In “No Witchcraft for Sale,” a native African named Gideon was a servant for a European family, the Foursquare. The Foursquare had a son named Teddy; Teddy and Gideon were great friends. Doris writes “… He would lift Teddy on his shoulders… ” (Lessening 1), this indirectly implies that Gideon was like a father to Teddy. Gideon loved Teddy as he loved his own son. Although Gideon loved the Foursquare and Teddy, they could not reciprocate his love for them-maybe because Gideon was an African servant-instead they only raised his ages at the end of the month as stated when Doris writes “…
Mrs.. Fraud felt a warm impulse toward her cook, and at the end of the month she raised his wages” (Lessening 1). Although the slaves were freed, the native Africans were still subjugated, this is clearly shown in the story when Gideon says, “… One will grow up to be a baas and one will be a servant” (Lessening 1). This statement alone shows the sterility of the white culture and the never changing bond of servant and master.
In the text, it is evident that the white culture was still dominant to the native Africans. … He is only a black boy… ” (Lessening 1), Teddy is talking to Gideon after he scared a boy with his scooter telling him to get out of the way. This little boy is actually Godson’s son. Teddy feels that his is more powerful and is dominant over this little boy because the boy is black. Lessening never gave this boy a name because she is trying to get the point across that the native Africans were not heard at the time.
She is trying to say that because the native Africans were the dominated, he was not important enough to be even a name. Another important message that Lessening is trying to convey is the white culture is very sterile. “… If he came into the kitchen to ask for something, it was in the way a white man uses toward a servant, expecting to be obeyed” (Lessening 2), Lessening conveys the message perfectly in this quote, because it hides that white men will have children and they will be raised to be exactly like their fathers.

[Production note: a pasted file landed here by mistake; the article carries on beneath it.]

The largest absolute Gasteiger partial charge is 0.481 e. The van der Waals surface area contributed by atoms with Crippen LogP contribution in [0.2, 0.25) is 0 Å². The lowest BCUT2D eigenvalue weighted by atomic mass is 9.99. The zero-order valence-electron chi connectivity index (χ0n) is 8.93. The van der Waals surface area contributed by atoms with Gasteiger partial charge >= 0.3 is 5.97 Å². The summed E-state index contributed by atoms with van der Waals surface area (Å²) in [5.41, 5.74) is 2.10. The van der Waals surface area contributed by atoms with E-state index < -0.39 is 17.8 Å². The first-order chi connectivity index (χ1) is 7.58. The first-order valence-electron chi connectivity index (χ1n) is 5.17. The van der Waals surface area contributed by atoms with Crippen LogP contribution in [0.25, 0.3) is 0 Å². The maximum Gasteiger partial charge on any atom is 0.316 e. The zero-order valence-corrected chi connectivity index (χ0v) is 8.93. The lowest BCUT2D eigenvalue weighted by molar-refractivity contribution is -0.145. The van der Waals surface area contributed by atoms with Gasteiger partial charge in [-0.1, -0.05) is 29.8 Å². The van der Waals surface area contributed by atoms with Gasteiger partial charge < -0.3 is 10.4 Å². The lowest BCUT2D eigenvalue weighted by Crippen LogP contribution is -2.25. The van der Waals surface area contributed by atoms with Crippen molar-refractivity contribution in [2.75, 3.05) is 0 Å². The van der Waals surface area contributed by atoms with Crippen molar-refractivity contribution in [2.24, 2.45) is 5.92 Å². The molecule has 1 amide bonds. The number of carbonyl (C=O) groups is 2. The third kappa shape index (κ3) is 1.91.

The white culture will never change because the children will be raised exactly like their fathers ere, always having a hatred for the native Africans. “He was rude and stubborn” (Lessening 3). The doctors from the city and the Foursquare thought that Gideon was being stubborn because he would not give up the root which had cured Teddy’s eyes. They did not understand Gideon did not want to give up the root because it was an African secret, a tradition. The Foursquare called him a “… Ignorant, injustice and Subjugation By Longfellow them the name of the root!
When the doctors and scientists came, they said giving hem the root would benefit everyone, white black, adults and children, but that would not be the case if Gideon did give them the root. The cure would only be given to the Europeans, Gideon knew this. Through the many examples of subjugation and racial inequality in this text, it is now clear that the colonized native Africans were still dominated by the Imperial Europeans. The Africans were not clearly understood during this time, and the Europeans did not try to understand them, only made assumptions about who the native Africans really were.